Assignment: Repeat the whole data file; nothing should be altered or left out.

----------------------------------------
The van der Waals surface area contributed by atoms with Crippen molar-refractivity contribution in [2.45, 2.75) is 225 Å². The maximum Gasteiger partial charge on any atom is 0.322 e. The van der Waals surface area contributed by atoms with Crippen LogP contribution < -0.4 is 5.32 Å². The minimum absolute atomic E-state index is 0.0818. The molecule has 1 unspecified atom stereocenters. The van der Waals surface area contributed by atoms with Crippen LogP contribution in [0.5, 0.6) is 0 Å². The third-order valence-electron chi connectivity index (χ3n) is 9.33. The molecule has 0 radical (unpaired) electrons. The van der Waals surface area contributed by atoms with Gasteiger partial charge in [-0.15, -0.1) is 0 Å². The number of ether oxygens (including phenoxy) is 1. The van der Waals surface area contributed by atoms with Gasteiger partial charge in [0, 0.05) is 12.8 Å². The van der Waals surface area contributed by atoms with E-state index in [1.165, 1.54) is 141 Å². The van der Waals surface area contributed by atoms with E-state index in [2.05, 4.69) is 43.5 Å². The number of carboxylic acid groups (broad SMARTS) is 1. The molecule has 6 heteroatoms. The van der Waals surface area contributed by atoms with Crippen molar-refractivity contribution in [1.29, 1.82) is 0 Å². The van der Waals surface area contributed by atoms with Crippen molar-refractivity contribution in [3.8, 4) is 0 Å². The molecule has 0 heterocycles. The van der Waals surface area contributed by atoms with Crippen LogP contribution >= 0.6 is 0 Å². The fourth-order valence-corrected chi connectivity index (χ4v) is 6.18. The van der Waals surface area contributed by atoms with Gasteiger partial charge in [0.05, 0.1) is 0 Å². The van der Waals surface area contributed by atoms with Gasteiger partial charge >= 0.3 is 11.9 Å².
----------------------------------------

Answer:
The van der Waals surface area contributed by atoms with Crippen molar-refractivity contribution in [2.45, 2.75) is 225 Å². The maximum Gasteiger partial charge on any atom is 0.322 e. The van der Waals surface area contributed by atoms with Crippen LogP contribution < -0.4 is 5.32 Å². The minimum absolute atomic E-state index is 0.0818. The molecule has 1 unspecified atom stereocenters. The van der Waals surface area contributed by atoms with Crippen LogP contribution in [0.5, 0.6) is 0 Å². The third-order valence-electron chi connectivity index (χ3n) is 9.33. The molecule has 0 radical (unpaired) electrons. The van der Waals surface area contributed by atoms with Gasteiger partial charge in [-0.15, -0.1) is 0 Å². The number of ether oxygens (including phenoxy) is 1. The van der Waals surface area contributed by atoms with Gasteiger partial charge in [0, 0.05) is 12.8 Å². The van der Waals surface area contributed by atoms with E-state index in [1.165, 1.54) is 141 Å². The van der Waals surface area contributed by atoms with E-state index in [2.05, 4.69) is 43.5 Å². The number of carboxylic acid groups (broad SMARTS) is 1. The molecule has 6 heteroatoms. The van der Waals surface area contributed by atoms with Crippen molar-refractivity contribution in [1.29, 1.82) is 0 Å². The van der Waals surface area contributed by atoms with Crippen molar-refractivity contribution in [3.8, 4) is 0 Å². The molecule has 0 heterocycles. The van der Waals surface area contributed by atoms with Crippen LogP contribution >= 0.6 is 0 Å². The fourth-order valence-corrected chi connectivity index (χ4v) is 6.18. The van der Waals surface area contributed by atoms with Gasteiger partial charge in [0.05, 0.1) is 0 Å². The van der Waals surface area contributed by atoms with Gasteiger partial charge >= 0.3 is 11.9 Å².